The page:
Today too many sites aren’t semantic, don’t validate, and aren’t designed to specs of the W3C. Idealists think we can change this by “forcing” ignorant developers to get wisdom about web standards. Idealists hope, if sites suddenly display poorly in IE, the developers will want to know why, and will embark on a magical journey of web standards learning

I commend Aaron Gustafson for his courage and intelligence and thank him and his small band of colleagues, and the engineers they worked with at Microsoft, for offering a way forward that keeps web standards front and center in all future versions of IE.

People change over seven years time. I know I’ve changed, and have become somewhat fanatical about standards. What changed for me between then and now was a thing called IE6, which lasted forever, and has still not properly been retired by Microsoft.

I’m not the only person to change in that time. Where is the man, where is the Zeldman who argued so passionately for standards long ago? Who used to encourage people to contact web designers and tell them to update their sites to meet standards? Who joined with others in condemning Netscape/Mozilla for working on a new infrastructure, rather than pushing a browser out the door that met standards?

Engulfed by the Blue Monster, evidently.

Today, Molly Holzschlag wrote a post, Me, IE8, and Microsoft Versioning where she bemoans the lack of transparency forced on to her, the WaSP team members, and others working with Microsoft.

Open standards must emerge from public, open, bare discussion. Microsoft clearly does not agree with this. It goes against its capitalist cover-up mentality, even when Bill Gates himself has quite adamantly stated that there should be no secrecy around IE8. In fact, he was the one who let the name slip. The fucking name, people! This shows you how ludicrous the lack of communication had become: Gates himself didn’t even know we weren’t allowed to say “IE8.”

This covert behavior is a profound conflict for me as I’m sure readers will at least agree that I’m pretty darned overt by default. But I knew it going in, I just kept and am still keeping my hopes high because that is also my default.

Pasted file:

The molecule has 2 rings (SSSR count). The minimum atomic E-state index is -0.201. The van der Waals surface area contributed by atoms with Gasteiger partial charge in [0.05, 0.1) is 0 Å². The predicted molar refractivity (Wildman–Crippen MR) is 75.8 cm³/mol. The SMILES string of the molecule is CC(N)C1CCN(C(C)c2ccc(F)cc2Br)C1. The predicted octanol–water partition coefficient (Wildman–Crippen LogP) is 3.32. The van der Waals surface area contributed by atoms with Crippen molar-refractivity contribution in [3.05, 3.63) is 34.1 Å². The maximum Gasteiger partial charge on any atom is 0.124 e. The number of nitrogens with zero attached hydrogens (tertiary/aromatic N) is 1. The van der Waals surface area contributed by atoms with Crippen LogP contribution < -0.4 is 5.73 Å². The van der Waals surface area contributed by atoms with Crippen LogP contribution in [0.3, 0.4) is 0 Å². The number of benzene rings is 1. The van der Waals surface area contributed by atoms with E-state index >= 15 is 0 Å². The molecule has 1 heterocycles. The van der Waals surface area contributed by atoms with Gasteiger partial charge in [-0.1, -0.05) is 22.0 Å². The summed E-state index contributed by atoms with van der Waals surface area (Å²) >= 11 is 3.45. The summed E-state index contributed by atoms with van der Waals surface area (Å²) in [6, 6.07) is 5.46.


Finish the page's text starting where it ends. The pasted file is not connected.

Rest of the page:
Sometimes the solution is to step back and re-evaluate. Sometimes the solution is to walk away. I haven’t firmed up my personal decisions on that just yet. Maybe it’s time to go back to Old School WaSP-style stinging of MS, but that definitely is not my default.

Can’t we all just get along? No, really. During my time at WaSP, the door was open to a kinder, gentler way. More fool me? So be it. I’m not giving up the greater goal, which is keeping the Web open, free, naked, bare-assed to the world.

To Molly’s post, I wrote a still-moderated comment:

There was another option for you and Aaron and the other people who found Microsoft’s silence so disturbing: you could have quit.

You could have pulled out of the discussions in no uncertain terms and let them know they were making mistakes. You could have used the reasons for your leaving to demonstrate to Microsoft the strength of your convictions.

Bill Gates is first and foremost a poker player. This one significant aspect of his personality has influenced Microsoft from the very beginning. How does the song go? “You’ve got to know when to hold them, know when to fold them, know when to walk away, and know when to run.”

Members of WaSP should never have allowed themselves to be pulled into such a NDA’d discussion.

Two things wrong about all of this.

First, the fact that we, who strive to create standards compliant pages, are the ones who have to change our pages in order to them work with IE8 is, frankly, ludicrous. Leaving aside all of the issues brought up by other people, the idea that the way forward is to have the sites created by people who do things right be the ones to break, rather than the sites created by people who do things wrong, because we’re supposedly the better informed, is ridiculous. It sets a precedent for mediocrity. It signals to agents such as browser makers that they no longer have to worry about those little side trips into proprietary technologies while standards support languishes because, you know, the web will be waiting here for them whenever they decide to remember we exist.

More importantly, I’m seeing too many people who are supporting this tag, doing so because they believe if Microsoft receives complaints from people that their sites are breaking, the company will fire their standards staff and go its own way and all of standards development will be lost, forever.

I don’t know what they call this in Zeldmanland, but where I come from it’s called extortion and blackmail. It is equivalent to saying Microsoft owns the web. Well, we all know that’s not true–Google owns the web.

Secondly, this new tag came about because of closed door meetings under NDA with Microsoft, and involving members of the WaSP, and others who we have come to respect in this industry, such as Molly, PPK, Zeldman, and Eric Meyer. People who have made their name, and their careers, based on support for standards. People who are now finding out that respect in the past does not translate into blind obedience in the future.